Current Account Deficit (CAD): Desirable and Unwanted Elements

The current account deficit (CAD) increased to 4.4 percent of GDP in the second quarter of 2022-23, up from 2.2 percent the previous quarter, according to the RBI’s quarterly statistics. This represents a reversal from the unusual surplus of 0.9% of GDP in 2020-21. While the merchandise trade deficit has increased in the third quarter of this fiscal year, the CAD may fall.

What is Current Account Deficit (CAD)?

Current Account Deficit (CAD) = Trade Deficit + Net Income + Net Transfers

  • A current account is an important component of a country’s balance of payments, which is the account of transactions or exchanges between entities in the country and the rest of the world.
  • This includes a country’s net trade in goods and services, net earnings from cross-border investments such as interest and dividends, and net transfer payments such as remittances and foreign aid.
  • A CAD occurs when the value of goods and services imported exceeds the value of exports, whereas the trade balance refers to the net balance of goods export and import.

Components of Current Account

Trade Deficit

  • Trade Deficit = Imports – Exports
  • When a country imports more goods and services than it exports, it is said to have a trade deficit.
  • A trade deficit is an economic measure of a country’s negative trade balance, in which imports exceed exports.
  • A trade deficit is the movement of domestic currency to foreign markets.

Net Income

  • Net Income = Income Earned by MNCs from their investments in India.
  • When foreign investment income exceeds domestic savings, the country experiences a net income deficit.
  • Payments made to foreigners in the form of dividends on domestic stocks, interest payments on bonds, and wages paid to foreigners working in the country are used to calculate net income.

Net Transfers

  • Foreign residents use Net Transfers to send money back to their home countries. It also includes foreigner government grants. It also includes remittances, gifts, and donations, among other things.
  • The components of India’s CADs are both desirable and undesirable.


  • A desirable deficit is a natural reflection of rising investment, portfolio choices, and the country’s demographics.
  • If CADs can be financed by consistent capital inflows, such as FDI inflows, they are desirable because they are less susceptible to capital flight.
  • Stable capital flows are desirable because they allow debtor countries, such as India, to use and allocate capital to sectors that can produce long-term productive gains and foster higher economic growth.


  • Large and persistent CADs can be unfavourable if they reflect larger issues, such as low export competitiveness, and are financed by insecure sources.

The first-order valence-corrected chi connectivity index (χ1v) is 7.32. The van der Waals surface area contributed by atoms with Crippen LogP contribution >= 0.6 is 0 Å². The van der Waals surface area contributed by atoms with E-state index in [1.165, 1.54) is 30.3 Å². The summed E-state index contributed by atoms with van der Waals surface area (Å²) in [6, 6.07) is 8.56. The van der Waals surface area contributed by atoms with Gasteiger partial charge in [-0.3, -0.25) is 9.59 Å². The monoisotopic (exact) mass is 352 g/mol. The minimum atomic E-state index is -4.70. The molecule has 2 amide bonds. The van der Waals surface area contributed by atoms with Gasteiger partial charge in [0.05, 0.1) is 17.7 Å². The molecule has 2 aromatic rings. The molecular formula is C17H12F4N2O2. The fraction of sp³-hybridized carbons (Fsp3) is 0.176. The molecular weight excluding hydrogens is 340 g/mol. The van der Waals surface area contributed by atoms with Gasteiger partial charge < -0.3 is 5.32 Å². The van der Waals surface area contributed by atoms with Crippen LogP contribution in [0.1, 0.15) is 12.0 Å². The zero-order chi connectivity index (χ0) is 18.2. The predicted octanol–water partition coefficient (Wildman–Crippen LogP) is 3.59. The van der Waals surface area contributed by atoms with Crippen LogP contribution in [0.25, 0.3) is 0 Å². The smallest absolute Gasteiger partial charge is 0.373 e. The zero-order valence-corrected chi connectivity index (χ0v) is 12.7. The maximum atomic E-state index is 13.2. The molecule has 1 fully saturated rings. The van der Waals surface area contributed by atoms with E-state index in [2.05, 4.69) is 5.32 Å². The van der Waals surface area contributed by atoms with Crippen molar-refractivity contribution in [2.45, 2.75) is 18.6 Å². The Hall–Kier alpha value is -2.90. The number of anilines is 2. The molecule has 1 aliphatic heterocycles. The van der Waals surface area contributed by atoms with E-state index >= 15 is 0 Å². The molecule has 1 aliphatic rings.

• There may be cause for concern if deficits are financed by volatile capital flows such as portfolio flows. Portfolio flows are erratic and more vulnerable to reversals in the event of a global financial shock.

Concerns about India’s CAD’s countercyclical nature

  • External shock dominance: According to research, the country’s CAD rises when output falls rather than when demand rises, indicating that external shocks dominate.
  • For example, if oil prices rise, and because oil is used in the manufacturing process, the cost of production rises, resulting in a decrease in economic growth. In this case, CADs rise with falling growth due to both the inelasticity of oil import demand and its large share of total imports in India.

Challenges and a Path Forward

  • The financing’s composition is critical. While FDI inflows were sufficient to cover the deficit in 2021-22, they have been insufficient in the current fiscal year.
  • Over the medium term, policymakers must halt the negative spillovers from the global trade slowdown on merchandise exports.
  • Further rate hikes by the US Federal Reserve may result in capital outflows, adding to exchange rate market pressures. This could be difficult in the current environment, as a weaker currency combined with a sticky import basket will result in imported inflation.
  • Thus, policy measures must facilitate exports by focusing on structural reforms to improve trade competitiveness, as well as signing free trade agreements.

@the end

India is currently dealing with a dual deficit of high fiscal and CADs. While aggressive fiscal consolidation may be unwelcome in the face of mounting concerns about a global slowdown, a comfortable external environment can be maintained by ensuring stable financing and using exchange rates as a shock absorber to weather the adverse global economic situation.

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